Tag Archives: Rock

[168] Neko Case – Fox Confessor Brings The Flood

25 Feb

I was extraordinarily excited at the opportunity to explore this album, completely ready to be blown away. A drummer-singer-songwriter in the country-indie-punk world? Where do I sign?

168 case

But the first play through was neither what I expected nor what I wanted. It all sounds so safe and bland – an engaging voice which speaks of a mind that has listened to a lot of Patsy Cline, over wandering guitars and drums.

Where is the fire? Where is the attitude? I tap along to “Margaret vs. Pauline”, then carry on with my day without noticing that the music has continued.

It is clear very quickly that I am going to need to take a listen to the lyrics to see what it is Moon is singling out here.

And while the lyrics are unusual and interesting, I find them disconnected from the music. It is all very pleasant (even the moments of unpleasantness) but again I’m left wondering why Moon chose Neko Case over Tori Amos in his 1,000?

It’s not the first time that the omission of one of my Top 10 albums – Little Earthquakes – is perhaps unfairly coloring my response to an apparently important and seminal female recording artist who came after Tori.

I would be surprised if it is the last, and for that I apologize.

So, before finally posting this entry, I give Fox Confessor . . . another spin, and it appears that the songs made a little more of an impression on first listen, since each track is now comfortable and somewhat familiar, if still lacking the hoped for fire.

I think this one might be on me rather than Moon – overlaying unrealistic expectations on top of an album that is one thing, and blaming it that it is not something else.

Next Time: Johnny Cash – At Folsom Prison

Owned before blogging? No (12 of 168 = 7%)
Heard before blogging? No (21 of 168 = 13%)
Recommend? No (140 of 168 = 83%)

[158] Captain Beefheart and His Magic Band – Trout Mask Replica

22 Apr

As weird and as random as its title, there is much to ponder and perplex in this 80 minutes of avant garde something or other.

captain-beefheart-his-magic-band-158-l

Color me unsurprised that Zappa was involved (as producer.)

There is an aura of experimental wonderfulness throughout this recording.  It is certainly not for everyone, or for every occasion, but there is so much to interpret and explore that I do not think I will ever grow tired of hearing the Rock-y, Blues-y, Folk-y, Jazz-y, Spoken Word sounds that skitter all over the place on each play.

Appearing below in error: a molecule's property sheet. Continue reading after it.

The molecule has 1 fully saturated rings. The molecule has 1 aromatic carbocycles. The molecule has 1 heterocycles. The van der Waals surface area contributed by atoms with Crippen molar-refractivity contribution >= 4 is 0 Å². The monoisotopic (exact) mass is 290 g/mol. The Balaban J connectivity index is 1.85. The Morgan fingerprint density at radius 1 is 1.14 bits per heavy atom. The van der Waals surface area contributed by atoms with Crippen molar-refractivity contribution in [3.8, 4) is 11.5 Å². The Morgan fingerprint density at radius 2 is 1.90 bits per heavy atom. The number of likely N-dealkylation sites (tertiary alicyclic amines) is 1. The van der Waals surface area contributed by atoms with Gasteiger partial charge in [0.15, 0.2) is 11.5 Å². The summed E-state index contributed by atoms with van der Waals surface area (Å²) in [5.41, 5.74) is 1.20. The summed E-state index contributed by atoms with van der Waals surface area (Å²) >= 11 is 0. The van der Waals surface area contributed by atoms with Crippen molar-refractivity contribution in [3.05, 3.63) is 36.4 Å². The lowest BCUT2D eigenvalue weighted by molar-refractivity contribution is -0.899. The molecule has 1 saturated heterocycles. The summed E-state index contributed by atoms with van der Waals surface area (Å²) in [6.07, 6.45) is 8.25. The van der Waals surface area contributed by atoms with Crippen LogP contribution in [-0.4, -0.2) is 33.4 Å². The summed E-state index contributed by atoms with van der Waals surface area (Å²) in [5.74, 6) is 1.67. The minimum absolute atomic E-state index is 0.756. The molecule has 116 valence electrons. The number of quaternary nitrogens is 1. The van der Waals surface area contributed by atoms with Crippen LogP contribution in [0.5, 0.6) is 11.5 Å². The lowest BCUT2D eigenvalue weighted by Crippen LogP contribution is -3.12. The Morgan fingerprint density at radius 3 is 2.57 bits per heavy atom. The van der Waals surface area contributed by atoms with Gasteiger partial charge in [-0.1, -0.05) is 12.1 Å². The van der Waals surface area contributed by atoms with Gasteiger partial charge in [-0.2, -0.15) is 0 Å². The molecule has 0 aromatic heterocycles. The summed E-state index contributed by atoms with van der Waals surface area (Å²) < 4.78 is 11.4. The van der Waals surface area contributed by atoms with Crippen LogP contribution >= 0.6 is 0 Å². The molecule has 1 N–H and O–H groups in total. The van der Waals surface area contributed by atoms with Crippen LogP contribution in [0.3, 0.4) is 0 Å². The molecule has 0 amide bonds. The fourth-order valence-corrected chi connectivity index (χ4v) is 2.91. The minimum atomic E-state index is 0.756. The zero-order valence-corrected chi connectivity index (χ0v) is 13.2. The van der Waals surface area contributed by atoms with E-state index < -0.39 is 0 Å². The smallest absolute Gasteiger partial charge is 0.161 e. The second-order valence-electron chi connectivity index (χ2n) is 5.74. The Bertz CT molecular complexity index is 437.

The vocals at time remind me of Shel Silverstein’s wonderful, not safe for work or kids interpretations of some of his stories – both engage in very much the same way.

The guitars are in constant motion, twiddling in concentric circles.  The horns when they are featured squeak and squawk and demand attention.  And every now and then a nugget of wisdom or a moment of sublime discomfort peeks through the stream of consciousness lyrics.

It is loose and messy and sprawling, and despite the potential for negative connotations in all these adjectives, I am a fan.

Next Week: The Caravans – The Best of The Caravans

Owned before blogging? No.  (12 of 158 = 8%)
Heard before blogging? No.  (21 of 158 = 13%)
Recommend? Yes. (132 of 158 = 84%)

[156] Can – Tago Mago

8 Apr

Another week, another mish-mash of an album, cramming all sorts of sounds and feelings into its experimental 1970s frame.  (That’s five consecutive albums full of experimentation, for those keeping score at home.)

can-156-l

This time it’s German Rock.  This time I love it.

There are the sweeping prog-rock jam tracks, noodling and soaring for minutes on end.  There is the borrowed punk attitude, at times so necessary in life, put to excellent use here as a sort of color commentary.  There is the ponderous, goth-flavored epic “Aumgn”, so effective that my wife and daughter requested I turn it off since (and I quote), “It’s freaking us out.”

Unlike moments over the last weeks where the experimentation has been too extreme, too uneven, Can manage to create a homogeneous sound from all the diverse parts, resulting in an album that (when my girls aren’t around) I want to listen to from beginning to end.

There is plenty that is familiar here, more than enough influences in common with the rock I already know and love from the UK and the US of around this era.  When the guitar solos you can hear Jimi Hendrix and Chuck Berry.  In the layers of sound, with the raw vocals buried way down in the mix, it is not a stretch to intuit the inspiration of the more out-there Beatles moments.  The jam band tracks even have a Jazz tinge, following the idea wherever it leads, allowing each band member the opportunity to solo in the spotlight.

Surprisingly I find that the discords – the at times almost atonal vocals – do not grate.  Rather they act as a pleasing counterpoint to the tightly coiled rhythm that rules every track.  The driving, endless beats remind me of nothing so much as Harry Connick Jr.’s wonderful attempt at a Rock album, She.